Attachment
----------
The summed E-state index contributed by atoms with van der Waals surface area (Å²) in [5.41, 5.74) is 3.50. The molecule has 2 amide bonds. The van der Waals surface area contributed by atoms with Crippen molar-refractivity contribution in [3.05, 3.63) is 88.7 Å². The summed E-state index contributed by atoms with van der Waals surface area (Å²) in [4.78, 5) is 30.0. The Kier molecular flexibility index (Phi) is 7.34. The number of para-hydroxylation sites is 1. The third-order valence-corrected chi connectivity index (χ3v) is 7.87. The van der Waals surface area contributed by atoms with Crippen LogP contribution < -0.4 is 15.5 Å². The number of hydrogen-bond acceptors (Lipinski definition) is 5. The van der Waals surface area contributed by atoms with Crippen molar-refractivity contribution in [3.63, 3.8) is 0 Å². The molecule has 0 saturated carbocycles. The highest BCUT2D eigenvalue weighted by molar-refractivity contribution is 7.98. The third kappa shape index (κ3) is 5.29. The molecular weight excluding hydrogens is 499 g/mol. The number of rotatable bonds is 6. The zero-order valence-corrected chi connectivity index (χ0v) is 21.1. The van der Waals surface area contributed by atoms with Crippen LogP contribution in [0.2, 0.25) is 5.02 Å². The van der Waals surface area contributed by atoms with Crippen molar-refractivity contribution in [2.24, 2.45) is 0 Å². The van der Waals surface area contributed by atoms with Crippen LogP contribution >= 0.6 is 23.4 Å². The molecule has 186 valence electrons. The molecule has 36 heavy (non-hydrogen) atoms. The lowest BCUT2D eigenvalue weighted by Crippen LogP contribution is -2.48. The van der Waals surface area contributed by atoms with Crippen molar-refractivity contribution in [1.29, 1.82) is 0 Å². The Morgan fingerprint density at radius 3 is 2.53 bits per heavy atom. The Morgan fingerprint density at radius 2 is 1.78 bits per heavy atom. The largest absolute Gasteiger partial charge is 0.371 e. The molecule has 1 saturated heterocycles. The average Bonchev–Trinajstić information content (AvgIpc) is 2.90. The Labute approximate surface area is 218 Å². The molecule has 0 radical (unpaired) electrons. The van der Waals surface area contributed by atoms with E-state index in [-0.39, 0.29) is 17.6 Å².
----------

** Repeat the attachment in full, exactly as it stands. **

The summed E-state index contributed by atoms with van der Waals surface area (Å²) in [5.41, 5.74) is 3.50. The molecule has 2 amide bonds. The van der Waals surface area contributed by atoms with Crippen molar-refractivity contribution in [3.05, 3.63) is 88.7 Å². The summed E-state index contributed by atoms with van der Waals surface area (Å²) in [4.78, 5) is 30.0. The Kier molecular flexibility index (Phi) is 7.34. The number of para-hydroxylation sites is 1. The third-order valence-corrected chi connectivity index (χ3v) is 7.87. The van der Waals surface area contributed by atoms with Crippen LogP contribution < -0.4 is 15.5 Å². The number of hydrogen-bond acceptors (Lipinski definition) is 5. The van der Waals surface area contributed by atoms with Crippen molar-refractivity contribution in [3.63, 3.8) is 0 Å². The molecule has 0 saturated carbocycles. The highest BCUT2D eigenvalue weighted by molar-refractivity contribution is 7.98. The third kappa shape index (κ3) is 5.29. The molecular weight excluding hydrogens is 499 g/mol. The number of rotatable bonds is 6. The zero-order valence-corrected chi connectivity index (χ0v) is 21.1. The van der Waals surface area contributed by atoms with Crippen LogP contribution in [0.2, 0.25) is 5.02 Å². The van der Waals surface area contributed by atoms with Crippen molar-refractivity contribution in [2.24, 2.45) is 0 Å². The van der Waals surface area contributed by atoms with Crippen LogP contribution >= 0.6 is 23.4 Å². The molecule has 186 valence electrons. The molecule has 36 heavy (non-hydrogen) atoms. The lowest BCUT2D eigenvalue weighted by Crippen LogP contribution is -2.48. The van der Waals surface area contributed by atoms with Crippen molar-refractivity contribution in [1.29, 1.82) is 0 Å². The Morgan fingerprint density at radius 3 is 2.53 bits per heavy atom. The Morgan fingerprint density at radius 2 is 1.78 bits per heavy atom. The largest absolute Gasteiger partial charge is 0.371 e. The molecule has 1 saturated heterocycles. The average Bonchev–Trinajstić information content (AvgIpc) is 2.90. The Labute approximate surface area is 218 Å². The molecule has 0 radical (unpaired) electrons. The van der Waals surface area contributed by atoms with E-state index in [-0.39, 0.29) is 17.6 Å².